Let’s consider this in more detail. What is the purpose of a pension? It is to provide the beneficiaries with a decent standard of living in retirement.
It is debatable if a world ravaged by climate change – where a beneficiary has to deal with more extreme weather events, rising food and energy bills exacerbated by increased resource scarcity – would be considered a decent standard of living.
The journey to arriving at such a sorry state of affairs is also likely to have damaged the financial position of the pension fund, since as universal investors, most pension funds will suffer from any problem that wreaks havoc with the global economy.
ShareAction also picks up on another barrier, whereby funds may not be large enough to influence something such as climate change on their own, and therefore struggle to justify the benefit of trying to take action to their beneficiaries.
Scale has always been an issue, and it could also be argued that thus far there hasn’t been a collective investment vehicle presented to pension funds which would allow them to pool their money to confront the climate crisis head on. Until now.
Next month the Environmental Investment Organisation (EIO) will be launching Project One Percent. Project One Percent is a global movement of people calling on the largest asset owners in the world to move 1% of their funds into a market mechanism to tackle climate change.
Environmental Tracking, as it is known, involves tracking a mainstream broad market index (as many pension funds already do) but re-weighting companies according to their position in a series of public carbon rankings.
The scheme is designed to drive lower emissions and greater transparency by shifting demand for company shares, and ultimately share price, in line with emissions and transparency.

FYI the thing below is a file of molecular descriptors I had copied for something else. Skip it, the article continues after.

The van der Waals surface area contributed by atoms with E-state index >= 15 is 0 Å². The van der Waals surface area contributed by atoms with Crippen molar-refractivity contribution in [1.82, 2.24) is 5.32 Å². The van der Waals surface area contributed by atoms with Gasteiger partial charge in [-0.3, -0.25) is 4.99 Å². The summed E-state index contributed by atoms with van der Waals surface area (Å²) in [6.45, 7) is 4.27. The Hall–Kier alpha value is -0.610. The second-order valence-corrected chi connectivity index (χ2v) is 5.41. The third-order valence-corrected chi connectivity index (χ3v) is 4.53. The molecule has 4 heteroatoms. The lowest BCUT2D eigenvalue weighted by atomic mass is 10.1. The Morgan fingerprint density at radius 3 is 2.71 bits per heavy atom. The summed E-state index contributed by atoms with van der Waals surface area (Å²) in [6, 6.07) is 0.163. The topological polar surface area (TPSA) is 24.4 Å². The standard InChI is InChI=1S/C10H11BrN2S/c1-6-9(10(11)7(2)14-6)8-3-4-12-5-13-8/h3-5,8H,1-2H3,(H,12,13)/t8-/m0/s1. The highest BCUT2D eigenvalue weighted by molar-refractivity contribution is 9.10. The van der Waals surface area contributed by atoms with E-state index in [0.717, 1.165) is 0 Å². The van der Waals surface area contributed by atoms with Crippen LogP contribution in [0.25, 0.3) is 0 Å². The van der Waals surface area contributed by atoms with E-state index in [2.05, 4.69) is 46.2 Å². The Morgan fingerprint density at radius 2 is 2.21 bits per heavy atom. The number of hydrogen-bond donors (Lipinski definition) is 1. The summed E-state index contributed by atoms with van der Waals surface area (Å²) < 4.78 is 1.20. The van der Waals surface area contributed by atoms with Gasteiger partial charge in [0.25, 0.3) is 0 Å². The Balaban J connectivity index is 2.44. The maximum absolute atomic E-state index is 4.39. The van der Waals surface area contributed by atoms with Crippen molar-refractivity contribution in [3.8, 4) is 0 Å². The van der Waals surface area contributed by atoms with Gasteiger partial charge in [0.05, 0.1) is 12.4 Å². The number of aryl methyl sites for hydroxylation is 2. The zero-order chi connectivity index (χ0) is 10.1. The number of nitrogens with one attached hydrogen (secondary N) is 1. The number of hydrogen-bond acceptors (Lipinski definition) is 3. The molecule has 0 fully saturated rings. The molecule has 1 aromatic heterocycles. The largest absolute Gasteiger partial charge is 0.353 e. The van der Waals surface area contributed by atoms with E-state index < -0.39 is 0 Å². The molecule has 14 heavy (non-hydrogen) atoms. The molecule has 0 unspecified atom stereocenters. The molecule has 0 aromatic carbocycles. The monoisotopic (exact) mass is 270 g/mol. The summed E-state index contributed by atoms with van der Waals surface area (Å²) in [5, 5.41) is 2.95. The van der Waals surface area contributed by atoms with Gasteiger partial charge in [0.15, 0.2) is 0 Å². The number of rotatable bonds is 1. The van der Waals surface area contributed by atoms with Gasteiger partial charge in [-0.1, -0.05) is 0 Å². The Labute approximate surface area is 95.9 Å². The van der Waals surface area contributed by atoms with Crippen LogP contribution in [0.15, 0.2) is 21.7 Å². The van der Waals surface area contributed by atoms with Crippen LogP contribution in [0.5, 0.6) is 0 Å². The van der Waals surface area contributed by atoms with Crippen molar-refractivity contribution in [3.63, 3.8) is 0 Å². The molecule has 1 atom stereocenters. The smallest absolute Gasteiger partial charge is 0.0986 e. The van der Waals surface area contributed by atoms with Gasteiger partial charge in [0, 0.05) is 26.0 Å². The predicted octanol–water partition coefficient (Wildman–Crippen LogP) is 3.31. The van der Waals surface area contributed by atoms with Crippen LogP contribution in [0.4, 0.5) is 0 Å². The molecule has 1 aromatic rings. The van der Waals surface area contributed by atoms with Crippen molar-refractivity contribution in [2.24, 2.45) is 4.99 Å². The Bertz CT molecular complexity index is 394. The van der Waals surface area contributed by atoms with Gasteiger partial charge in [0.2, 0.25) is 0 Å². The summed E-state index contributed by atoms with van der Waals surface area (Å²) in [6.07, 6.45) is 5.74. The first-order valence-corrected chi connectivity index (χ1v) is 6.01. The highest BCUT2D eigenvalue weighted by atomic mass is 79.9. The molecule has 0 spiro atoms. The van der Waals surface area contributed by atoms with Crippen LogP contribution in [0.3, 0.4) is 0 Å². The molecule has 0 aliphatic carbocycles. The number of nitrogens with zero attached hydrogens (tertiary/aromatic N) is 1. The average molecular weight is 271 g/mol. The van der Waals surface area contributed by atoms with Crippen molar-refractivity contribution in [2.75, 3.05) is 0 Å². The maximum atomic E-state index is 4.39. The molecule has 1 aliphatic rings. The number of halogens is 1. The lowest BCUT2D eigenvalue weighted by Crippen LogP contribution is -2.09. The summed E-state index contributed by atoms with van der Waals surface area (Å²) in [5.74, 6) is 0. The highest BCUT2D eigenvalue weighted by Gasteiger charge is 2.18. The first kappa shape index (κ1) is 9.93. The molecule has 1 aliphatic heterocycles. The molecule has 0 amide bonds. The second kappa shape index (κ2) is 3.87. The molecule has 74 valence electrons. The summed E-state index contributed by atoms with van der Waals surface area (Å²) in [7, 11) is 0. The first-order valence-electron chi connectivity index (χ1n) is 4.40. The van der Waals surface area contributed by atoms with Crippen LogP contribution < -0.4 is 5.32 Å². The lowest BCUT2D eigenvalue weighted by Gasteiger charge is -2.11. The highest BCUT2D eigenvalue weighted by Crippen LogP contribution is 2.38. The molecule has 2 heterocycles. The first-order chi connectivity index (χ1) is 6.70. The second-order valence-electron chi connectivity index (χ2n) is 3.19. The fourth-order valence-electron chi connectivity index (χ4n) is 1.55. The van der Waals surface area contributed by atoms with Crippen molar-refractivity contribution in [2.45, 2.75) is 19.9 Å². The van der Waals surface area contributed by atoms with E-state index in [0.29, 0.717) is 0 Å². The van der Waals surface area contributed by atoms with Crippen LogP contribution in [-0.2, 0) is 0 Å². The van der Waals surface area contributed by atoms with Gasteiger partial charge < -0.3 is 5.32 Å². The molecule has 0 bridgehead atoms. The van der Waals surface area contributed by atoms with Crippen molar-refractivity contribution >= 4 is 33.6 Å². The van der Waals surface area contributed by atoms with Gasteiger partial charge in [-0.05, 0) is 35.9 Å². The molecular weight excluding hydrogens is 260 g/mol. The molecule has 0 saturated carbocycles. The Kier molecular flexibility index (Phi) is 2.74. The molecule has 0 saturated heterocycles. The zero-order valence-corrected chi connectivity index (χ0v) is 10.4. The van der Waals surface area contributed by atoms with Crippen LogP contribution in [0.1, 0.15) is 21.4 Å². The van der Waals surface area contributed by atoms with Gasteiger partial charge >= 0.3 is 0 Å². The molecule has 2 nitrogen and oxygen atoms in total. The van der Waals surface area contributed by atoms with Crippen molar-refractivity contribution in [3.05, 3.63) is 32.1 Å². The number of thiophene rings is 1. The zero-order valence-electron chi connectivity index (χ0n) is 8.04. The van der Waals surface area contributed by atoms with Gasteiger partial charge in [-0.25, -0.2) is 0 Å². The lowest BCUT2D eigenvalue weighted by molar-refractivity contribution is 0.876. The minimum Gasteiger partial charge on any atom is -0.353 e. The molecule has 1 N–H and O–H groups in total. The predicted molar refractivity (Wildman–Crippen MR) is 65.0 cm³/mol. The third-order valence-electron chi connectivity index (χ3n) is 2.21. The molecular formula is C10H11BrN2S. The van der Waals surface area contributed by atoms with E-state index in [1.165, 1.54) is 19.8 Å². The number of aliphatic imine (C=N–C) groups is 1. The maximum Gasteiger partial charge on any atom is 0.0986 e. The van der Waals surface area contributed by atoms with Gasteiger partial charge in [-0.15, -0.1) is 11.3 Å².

But what about the financial implications from a fiduciary point of view?
The literature from case law involving responsible investment is clear in stressing fiduciary responsibility is about the process of assessing all available information and making informed decisions, rather than trying to second guess the eventual financial return.
A UN Environment Programme initiative commissioned report on the topic adds, “The courts accept, despite the widespread use of mathematical modelling, that investment is an art rather than a science and there is a wide spectrum of opinion.”
Examining this line of argument suggests that there is a guaranteed financial loss associated with investing ethically, which is by no means an assured outcome. Legally speaking, what if no sacrifice of financial return is involved? As the judge from Cowan v Scargill case put it, “If the investment in fact made is equally beneficial to the beneficiaries, then criticism would be difficult to sustain in practice, whatever the position in theory.”
This is precisely why the EIO has spent the last four years developing its Environmental Tracking mechanism to ensure it offers the same performance as traditional indexes, but a very difference outcome. One which could help us avoid the worst effects of catastrophic climate change.
Imagine a world in which asset owners unite to support Project One Percent, in turn resulting in the creation of a share price incentive mechanism that drives companies to shift to low-carbon business models. Surely that would be in the best interests of everyone?